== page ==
duel - by the Regency period, pistols were more frequently used in duels than swords. Duels were meant to settle disputes of “honor” in the Norman tradition of “trial by combat” (a la Lancelot fighting other knights to clear Guinevere’s name). After a challenge had been issued, the offending party could apologize, but if he opted not to, then he and his opponent would have to meet on the “field of honor.” Technically, duelling was illegal, but it was rarely prosecuted, probably because it was the rich and privileged who were the main participants. The where and when of a duel was worked out by the “seconds,” and friend and representative of the participant who would have to fight in his place if the guy chickened out and didn’t show up. A duel required the presence of at least one surgeon to give immediate medical care to the wounded. After the Regency, the authorities began prosecuting duels more seriously, until they eventually died out. Famous Regency figures who participated in duels included Byron, Fox, Pitt, Canning, and Wellington.
East India Company - a powerful trading company chartered in 1600 that took over the job of running India for the British empire. Since working for this corporate monolith could be highly lucrative, it was a good, respectable career option for younger sons, but who got the good jobs was subject to your social or family connections—it all depended on who you knew. Those who made fortunes in India were referred to as “nabobs.” The merchant ships that carried cargo and passengers back and forth between England and India were called East Indiamen. The Company had docks and warehouses in London on the Thames.
encroaching toadstool - a social upstart, one who had made a fortune but was not highborn. They were so called because it was thought that like mushrooms, they rose up from manure.
entail - a legal term referring to property, which meant that a landed estate was tied up in such a way that it could be passed on to one’s heir after the owner’s death, but the heir could not sell the property. This allowed the great aristocratic families to protect their huge estates from being broken up and sold off piece by piece over generations—highly important when wealth rested in having land
epaulet - an ornamental shoulder pad on military uniform.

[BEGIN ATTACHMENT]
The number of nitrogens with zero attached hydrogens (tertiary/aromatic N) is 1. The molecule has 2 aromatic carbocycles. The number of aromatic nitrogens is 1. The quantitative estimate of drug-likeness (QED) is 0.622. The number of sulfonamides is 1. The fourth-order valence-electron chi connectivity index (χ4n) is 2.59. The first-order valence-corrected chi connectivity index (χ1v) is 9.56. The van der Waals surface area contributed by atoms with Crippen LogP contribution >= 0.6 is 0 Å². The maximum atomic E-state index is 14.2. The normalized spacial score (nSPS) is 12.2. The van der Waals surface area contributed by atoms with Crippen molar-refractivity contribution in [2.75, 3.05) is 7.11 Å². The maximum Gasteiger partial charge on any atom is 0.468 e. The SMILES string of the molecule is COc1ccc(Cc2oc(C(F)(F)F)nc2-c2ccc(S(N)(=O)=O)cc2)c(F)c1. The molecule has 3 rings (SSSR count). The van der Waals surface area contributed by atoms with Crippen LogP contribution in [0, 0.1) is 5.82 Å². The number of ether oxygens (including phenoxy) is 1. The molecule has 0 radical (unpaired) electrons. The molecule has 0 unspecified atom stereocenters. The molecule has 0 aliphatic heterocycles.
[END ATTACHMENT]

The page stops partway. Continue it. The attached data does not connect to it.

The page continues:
epergne - a large, ornate, often silver center table piece with multiple tiers holding various dishes and candles or a large urn of soup. Since the Regency dining table was arranged with all dishes placed in perfect symmetry around the table, the epergne, the tallest piece at the center, was important visually as well as practically.
equipage - one’s carriage.
escritoire - writing desk.
expectations - one’s future financial or career prospects.
exploded - something that’s gone out of fashion was said to be “exploded.”
false calves - padding for a man’s calves to fill out his stockings with a more muscular look, especially when worn with knee-breeches. Various figure enhancers of this type were available for men, including male corsets. Not that one of my heroes would ever need such help!
faro - a game of chance favored by Regency gamblers. Faro was played at a special table with painted depictions of playing cards around all the edges of the table. Gamblers set their chips on the picture of whichever card they thought the dealer would turn over next.
fateuil - a small arm-chair.
flambeaux - flaming torches.
folly - an ornamental building in a garden.
foolscap - writing paper of the Regency period, so called because it usually was imprinted with a watermark of a jester’s cap.
footman - male servant under the authority of the butler. They served at dinner, accompanied ladies of the house on errands and social calls, and looked after the lamps and candles in a house. They wore old-fashioned livery with knee-breeches and powdered wigs. Because the country was at war and needed all the able-bodied men it could get to fight Napoleon, there was a steep tax placed on male servants. Thus, having them was a status symbol.
fop - a dandy, a man overly concerned with his appearance.
fortnight - two weeks.
foxed - drunk.
frank - men in government had the special privilege of sending their mail for free. (By the way, the person receiving the letter paid for it back then, not the sender.) To ‘frank’ a letter to someone was to send it using this privilege. Civil servants were “supposed” to only use this privilege for mail related to government business, but most people entitled to it bent that rule.
frigate - a common, three-masted, square-rigged sailing vessel of the period, designed for speed and thus often used as Navy warships or by privateers.